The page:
Joint Chiefs Chairman Milley evades questions about his fears of Trump coup in the aftermath of the election

Gen Mark Milley dodged questions Wednesday about his fears that President Trump might stage a coup, as the chairman of the Joint Chiefs of Staff for the first time since revelations that he had considered ways to resist armed attempts to stay in power, facing journalists.

Instead, he insisted that the US military was an “apolitical institution” and that it was up to the American people, the judiciary and the legislature to decide who held power.

A Pentagon press conference on Afghanistan was overshadowed by the day earlier release of “I Alone Can Fix It” by two Washington Post reporters.

It’s just one of many stories revealing how military leaders considered leaving the president if he tried to use US troops to maintain power.

Milley said he would not comment on books.

“But I want you to know and I want everyone to know, I want America to know that the US military is an apolitical institution. We were then and we are now,” he said.

Gen Mark Milley hit back at criticism from conservatives, insisting that the US military would “never get involved in domestic politics.” He has come under fire amid claims he and senior generals have considered how to prevent Trump from seizing power in a coup

Defense Secretary Lloyd Austin defended Milley at the briefing, stressing that he had 'faith and confidence' in the Joint Chiefs chairman

Defense Secretary Lloyd Austin defended Milley at the briefing, stressing that he had ‘faith and confidence’ in the Joint Chiefs chairman

Milley and Trump in happier times, after the former president delivered his State of the Union address at the US Capitol on February 4, 2020.  Trump has since said that if he committed a coup, he wouldn't have done it with Milley

Milley and Trump in happier times, after the former president delivered his State of the Union address at the US Capitol on February 4, 2020. Trump has since said that if he committed a coup, he wouldn’t have done it with Milley

The claims were made in a book published this week titled I Alone Can Fix It: Donald J. Trump's Catastrophic Final Year

The claims were made in a book published this week titled I Alone Can Fix It: Donald J. Trump’s Catastrophic Final Year

“And our oath is to the Constitution, not to any individual at all, and the military has not and will not and must never get involved in domestic politics.”

“We don’t mediate elections, that’s the job of the judiciary and the legislature and the American people is not the job of the American military.”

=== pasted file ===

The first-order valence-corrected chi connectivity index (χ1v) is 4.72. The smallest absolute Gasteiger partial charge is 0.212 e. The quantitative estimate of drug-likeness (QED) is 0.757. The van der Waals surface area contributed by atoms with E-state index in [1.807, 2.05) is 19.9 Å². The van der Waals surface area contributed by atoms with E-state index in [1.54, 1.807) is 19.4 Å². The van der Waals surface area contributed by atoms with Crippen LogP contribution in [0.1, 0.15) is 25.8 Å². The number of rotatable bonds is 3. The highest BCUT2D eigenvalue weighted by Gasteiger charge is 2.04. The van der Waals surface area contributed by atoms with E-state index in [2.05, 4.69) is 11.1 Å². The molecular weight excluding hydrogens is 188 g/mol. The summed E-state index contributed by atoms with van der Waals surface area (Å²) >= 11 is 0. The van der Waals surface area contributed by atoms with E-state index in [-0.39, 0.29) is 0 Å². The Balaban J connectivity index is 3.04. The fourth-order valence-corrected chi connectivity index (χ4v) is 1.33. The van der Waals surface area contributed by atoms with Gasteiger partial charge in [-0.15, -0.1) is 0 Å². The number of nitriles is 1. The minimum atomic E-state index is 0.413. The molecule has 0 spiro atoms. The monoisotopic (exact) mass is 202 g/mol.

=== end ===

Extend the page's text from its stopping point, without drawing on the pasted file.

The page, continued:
‘I Alone Can Fix It’ reveals how Milley saw the events of January 6 happen on TV. He saw Trump take the stage and deliver a speech, in which he saw parallels in his claims of voter fraud with Hitler’s mix of victimization and

“This is a Reichstag moment,” he reportedly told aides, referring to how Hitler’s rise was boosted by the burning of the German parliament building. “The Führer’s Gospel.”

His concern was such that he and other senior officers devised a strategy to stop him, including a plan to step down one at a time.

Another report, published by the New Yorker, suggested that Milley feared Trump would go to war against Iran as a pretext to stay in power.

As a result, conservatives, including Fox News host Tucker Carlson, have demanded that Miller be removed from his post as the nation’s top general.

Defense Secretary Lloyd Austin defended Milley at the briefing, stressing that he had “faith and confidence” in the chairman of the Joint Chiefs.

‘I have known the chairman for a long time. We fought together. We served in the same units a few times,” he said.

“I’m not betting on his character. He has no political bone in his body.’

Milley is also under fire for comments he made before a House committee last month when he said he wanted to understand “white anger,” and why a predominantly white, male mob flooded the US Capitol Building.

The briefing was intended to provide an update as the US military nears the end of its mission in Afghanistan, but the release of new accounts of Trump's last days in power dominated a question-and-answer session.

The briefing was intended to provide an update as the US military nears the end of its mission in Afghanistan, but the release of new accounts of Trump’s last days in power dominated a question-and-answer session.

“I’m not going to talk specifically about white anger or black anger, or Asian anger or Irish anger or English anger, German anger or any other rage, right?

“The events of January 6 have happened,” he said.

‘They will all be resolved. Historians will solve it. The committees take care of it.

“But I think it’s important that as professional military personnel we don’t just understand foreign countries and foreign cultures and foreign societies – that’s important that we do that – but we also have to understand our own society and understand the soldiers, sailors, pilots, marines, and the society they come from.’

For his part, Trump denied ever plotting a coup and launched an attack on Milley, saying he was the last person he would ever want as part of a takeover plot.

“So ridiculous,” he said.

“Sorry to inform you, but an election is my form of ‘coup’ and if I were to commit a coup, General Mark Milley would be one of the last people I would want to do it with.”

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